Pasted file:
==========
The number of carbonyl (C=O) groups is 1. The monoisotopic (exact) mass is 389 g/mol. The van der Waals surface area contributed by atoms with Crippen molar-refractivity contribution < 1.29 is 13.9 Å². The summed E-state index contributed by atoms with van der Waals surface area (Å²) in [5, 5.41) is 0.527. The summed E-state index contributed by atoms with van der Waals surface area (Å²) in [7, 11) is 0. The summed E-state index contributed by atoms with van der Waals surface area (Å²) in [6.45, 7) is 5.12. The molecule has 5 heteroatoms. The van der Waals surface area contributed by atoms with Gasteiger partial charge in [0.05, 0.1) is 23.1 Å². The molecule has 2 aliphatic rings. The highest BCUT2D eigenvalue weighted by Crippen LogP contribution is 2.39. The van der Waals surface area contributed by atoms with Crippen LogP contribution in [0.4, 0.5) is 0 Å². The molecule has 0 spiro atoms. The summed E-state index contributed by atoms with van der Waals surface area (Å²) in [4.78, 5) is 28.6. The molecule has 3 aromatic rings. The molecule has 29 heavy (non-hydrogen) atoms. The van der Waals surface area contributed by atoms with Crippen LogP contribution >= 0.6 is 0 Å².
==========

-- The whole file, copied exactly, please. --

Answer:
The number of carbonyl (C=O) groups is 1. The monoisotopic (exact) mass is 389 g/mol. The van der Waals surface area contributed by atoms with Crippen molar-refractivity contribution < 1.29 is 13.9 Å². The summed E-state index contributed by atoms with van der Waals surface area (Å²) in [5, 5.41) is 0.527. The summed E-state index contributed by atoms with van der Waals surface area (Å²) in [7, 11) is 0. The summed E-state index contributed by atoms with van der Waals surface area (Å²) in [6.45, 7) is 5.12. The molecule has 5 heteroatoms. The van der Waals surface area contributed by atoms with Gasteiger partial charge in [0.05, 0.1) is 23.1 Å². The molecule has 2 aliphatic rings. The highest BCUT2D eigenvalue weighted by Crippen LogP contribution is 2.39. The van der Waals surface area contributed by atoms with Crippen LogP contribution in [0.4, 0.5) is 0 Å². The molecule has 0 spiro atoms. The summed E-state index contributed by atoms with van der Waals surface area (Å²) in [4.78, 5) is 28.6. The molecule has 3 aromatic rings. The molecule has 29 heavy (non-hydrogen) atoms. The van der Waals surface area contributed by atoms with Crippen LogP contribution >= 0.6 is 0 Å².